One such example is moving to shorter gate closure times paired with increasing intraday volumes traded shortly before real time. These drivers require market design solutions that decrease the gap between market outcomes and the physical reality of the grid, so to ensure system security at all times in an efficient manner. Anticipating such longer-term challenges, ENTSO-E has assessed during 2018 and 2019 options for further improvements to the market design in the 2030 horizon and beyond, in particular focusing on better alignment of market operation to power system operation, as well as on better coordination of congestion management and balancing across the EU. A position paper including the result of this analysis should be published by the end of 2019.
Another key challenge for electricity market design is delivering price signals that incentivise the necessary generation investments – as well as demand response development – to ensure resource adequacy in the long term. As average wholesale prices decrease and volatility increases due to the increasing penetration of weather-dependent RES, system requirements for back-up capacity, flexibility and ancillary services increase. Questions arise about the ability of today’s electricity markets to value resource adequacy and Security of Supply, so that they can deliver – timely and efficiently - what the power system and consumers need. In this context, ENTSO-E is engaged in the analysis and public debate about the future design of electricity markets, capacity mechanisms, and emerging flexibility markets.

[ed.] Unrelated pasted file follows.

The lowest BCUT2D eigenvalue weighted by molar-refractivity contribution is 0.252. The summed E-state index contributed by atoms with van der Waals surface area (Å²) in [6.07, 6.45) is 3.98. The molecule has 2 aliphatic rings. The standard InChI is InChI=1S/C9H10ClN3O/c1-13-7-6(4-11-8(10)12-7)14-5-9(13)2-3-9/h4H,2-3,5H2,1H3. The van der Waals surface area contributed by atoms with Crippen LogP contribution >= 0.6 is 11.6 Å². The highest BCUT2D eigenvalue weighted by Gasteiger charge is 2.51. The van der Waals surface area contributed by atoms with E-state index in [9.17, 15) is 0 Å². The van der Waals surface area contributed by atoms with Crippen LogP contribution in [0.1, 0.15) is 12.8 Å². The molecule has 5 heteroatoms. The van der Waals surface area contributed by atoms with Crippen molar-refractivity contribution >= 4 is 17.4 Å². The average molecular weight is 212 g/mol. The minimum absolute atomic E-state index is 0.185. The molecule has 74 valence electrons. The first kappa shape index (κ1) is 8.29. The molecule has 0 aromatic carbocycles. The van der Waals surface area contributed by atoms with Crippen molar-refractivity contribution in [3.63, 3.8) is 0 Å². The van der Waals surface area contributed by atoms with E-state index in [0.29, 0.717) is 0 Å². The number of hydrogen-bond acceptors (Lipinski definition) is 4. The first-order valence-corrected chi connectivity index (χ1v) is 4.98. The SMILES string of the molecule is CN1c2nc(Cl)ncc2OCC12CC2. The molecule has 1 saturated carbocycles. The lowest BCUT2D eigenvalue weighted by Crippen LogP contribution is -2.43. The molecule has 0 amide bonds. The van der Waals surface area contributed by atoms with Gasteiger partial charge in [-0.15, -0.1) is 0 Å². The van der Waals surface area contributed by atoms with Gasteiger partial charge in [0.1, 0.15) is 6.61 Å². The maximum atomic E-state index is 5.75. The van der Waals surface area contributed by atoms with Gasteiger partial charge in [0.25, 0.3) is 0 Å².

The Working Group Market Design and RES is the main ENTSO-E reference group in this field and has drafted several policy papers in recent years on market design, capacity mechanisms, demand response. A new paper on market design to ensure resource adequacy in 2030 and beyond is being prepared with the objective to publish it by end of 2020.
- 2030 Market Design (Coming soon)
European Transmission Tariffs
Transmission tariffs are one of the key elements of the Internal Electricity Market. There is no single ’correct solution’ for recovering costs related to electric energy transmission such as costs for infrastructure, energy losses, ancillary services, system balancing and re-dispatching, or costs not directly related to TSO activities. Different methods work side-by-side and a direct comparison of tariff rates is not possible.
ENTSO-E’s Overview of Transmission Tariffs in Europe is published annually and analyses the design, structure and level of transmission tariffs in more than 30 countries. The report provides detailed descriptions of the different components that make up transmission tariffs and seeks to provide interested parties with an accessible and comparable overview of the alternative approaches used across Europe.